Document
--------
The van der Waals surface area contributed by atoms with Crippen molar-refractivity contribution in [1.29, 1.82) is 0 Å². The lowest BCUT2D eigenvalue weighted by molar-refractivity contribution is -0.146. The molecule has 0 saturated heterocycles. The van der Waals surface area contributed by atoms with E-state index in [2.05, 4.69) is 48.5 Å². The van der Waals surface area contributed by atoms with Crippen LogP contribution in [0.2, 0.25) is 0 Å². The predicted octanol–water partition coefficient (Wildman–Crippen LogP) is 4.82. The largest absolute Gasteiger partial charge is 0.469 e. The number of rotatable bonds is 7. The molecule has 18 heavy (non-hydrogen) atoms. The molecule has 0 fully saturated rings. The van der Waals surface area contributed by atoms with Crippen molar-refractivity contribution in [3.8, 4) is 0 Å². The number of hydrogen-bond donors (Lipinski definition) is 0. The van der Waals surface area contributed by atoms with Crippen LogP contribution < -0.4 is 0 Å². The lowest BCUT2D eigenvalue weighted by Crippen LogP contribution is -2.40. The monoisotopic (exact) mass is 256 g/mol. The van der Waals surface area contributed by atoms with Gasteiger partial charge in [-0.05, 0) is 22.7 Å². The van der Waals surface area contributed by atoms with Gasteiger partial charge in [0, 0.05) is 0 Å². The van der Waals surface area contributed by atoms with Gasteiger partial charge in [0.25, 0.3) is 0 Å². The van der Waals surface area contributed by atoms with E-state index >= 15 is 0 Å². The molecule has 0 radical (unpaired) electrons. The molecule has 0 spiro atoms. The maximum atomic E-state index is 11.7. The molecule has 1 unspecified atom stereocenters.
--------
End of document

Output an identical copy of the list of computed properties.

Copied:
The van der Waals surface area contributed by atoms with Crippen molar-refractivity contribution in [1.29, 1.82) is 0 Å². The lowest BCUT2D eigenvalue weighted by molar-refractivity contribution is -0.146. The molecule has 0 saturated heterocycles. The van der Waals surface area contributed by atoms with E-state index in [2.05, 4.69) is 48.5 Å². The van der Waals surface area contributed by atoms with Crippen LogP contribution in [0.2, 0.25) is 0 Å². The predicted octanol–water partition coefficient (Wildman–Crippen LogP) is 4.82. The largest absolute Gasteiger partial charge is 0.469 e. The number of rotatable bonds is 7. The molecule has 18 heavy (non-hydrogen) atoms. The molecule has 0 fully saturated rings. The van der Waals surface area contributed by atoms with Crippen molar-refractivity contribution in [3.8, 4) is 0 Å². The number of hydrogen-bond donors (Lipinski definition) is 0. The van der Waals surface area contributed by atoms with Crippen LogP contribution < -0.4 is 0 Å². The lowest BCUT2D eigenvalue weighted by Crippen LogP contribution is -2.40. The monoisotopic (exact) mass is 256 g/mol. The van der Waals surface area contributed by atoms with Gasteiger partial charge in [-0.05, 0) is 22.7 Å². The van der Waals surface area contributed by atoms with Gasteiger partial charge in [0, 0.05) is 0 Å². The van der Waals surface area contributed by atoms with Gasteiger partial charge in [0.25, 0.3) is 0 Å². The van der Waals surface area contributed by atoms with E-state index >= 15 is 0 Å². The molecule has 0 radical (unpaired) electrons. The molecule has 0 spiro atoms. The maximum atomic E-state index is 11.7. The molecule has 1 unspecified atom stereocenters.